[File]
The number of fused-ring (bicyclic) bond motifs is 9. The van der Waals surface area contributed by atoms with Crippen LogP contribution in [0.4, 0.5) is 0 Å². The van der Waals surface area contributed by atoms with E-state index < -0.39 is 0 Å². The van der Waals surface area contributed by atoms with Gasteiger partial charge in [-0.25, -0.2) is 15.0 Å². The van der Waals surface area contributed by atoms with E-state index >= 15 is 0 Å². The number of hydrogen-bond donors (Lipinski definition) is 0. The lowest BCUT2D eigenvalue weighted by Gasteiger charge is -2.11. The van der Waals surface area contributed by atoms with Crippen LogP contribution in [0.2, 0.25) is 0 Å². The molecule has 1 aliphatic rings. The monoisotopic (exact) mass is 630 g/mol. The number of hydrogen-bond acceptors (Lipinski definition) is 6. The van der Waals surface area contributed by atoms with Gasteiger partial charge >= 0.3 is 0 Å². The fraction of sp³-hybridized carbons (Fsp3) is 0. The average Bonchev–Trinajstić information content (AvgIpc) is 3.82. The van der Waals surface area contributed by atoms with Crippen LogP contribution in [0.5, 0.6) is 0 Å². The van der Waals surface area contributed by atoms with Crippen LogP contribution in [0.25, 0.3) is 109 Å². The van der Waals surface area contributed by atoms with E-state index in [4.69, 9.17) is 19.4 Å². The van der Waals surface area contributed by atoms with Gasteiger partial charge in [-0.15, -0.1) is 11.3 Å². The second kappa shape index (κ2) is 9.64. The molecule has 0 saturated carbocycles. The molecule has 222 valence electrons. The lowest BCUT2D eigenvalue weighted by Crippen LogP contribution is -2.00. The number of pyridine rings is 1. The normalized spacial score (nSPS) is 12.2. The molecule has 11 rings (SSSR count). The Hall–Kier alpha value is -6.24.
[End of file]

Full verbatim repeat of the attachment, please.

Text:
The number of fused-ring (bicyclic) bond motifs is 9. The van der Waals surface area contributed by atoms with Crippen LogP contribution in [0.4, 0.5) is 0 Å². The van der Waals surface area contributed by atoms with E-state index < -0.39 is 0 Å². The van der Waals surface area contributed by atoms with Gasteiger partial charge in [-0.25, -0.2) is 15.0 Å². The van der Waals surface area contributed by atoms with E-state index >= 15 is 0 Å². The number of hydrogen-bond donors (Lipinski definition) is 0. The lowest BCUT2D eigenvalue weighted by Gasteiger charge is -2.11. The van der Waals surface area contributed by atoms with Crippen LogP contribution in [0.2, 0.25) is 0 Å². The molecule has 1 aliphatic rings. The monoisotopic (exact) mass is 630 g/mol. The number of hydrogen-bond acceptors (Lipinski definition) is 6. The van der Waals surface area contributed by atoms with Gasteiger partial charge >= 0.3 is 0 Å². The fraction of sp³-hybridized carbons (Fsp3) is 0. The average Bonchev–Trinajstić information content (AvgIpc) is 3.82. The van der Waals surface area contributed by atoms with Crippen LogP contribution in [0.5, 0.6) is 0 Å². The van der Waals surface area contributed by atoms with Crippen LogP contribution in [0.25, 0.3) is 109 Å². The van der Waals surface area contributed by atoms with E-state index in [4.69, 9.17) is 19.4 Å². The van der Waals surface area contributed by atoms with Gasteiger partial charge in [-0.15, -0.1) is 11.3 Å². The second kappa shape index (κ2) is 9.64. The molecule has 0 saturated carbocycles. The molecule has 222 valence electrons. The lowest BCUT2D eigenvalue weighted by Crippen LogP contribution is -2.00. The number of pyridine rings is 1. The normalized spacial score (nSPS) is 12.2. The molecule has 11 rings (SSSR count). The Hall–Kier alpha value is -6.24.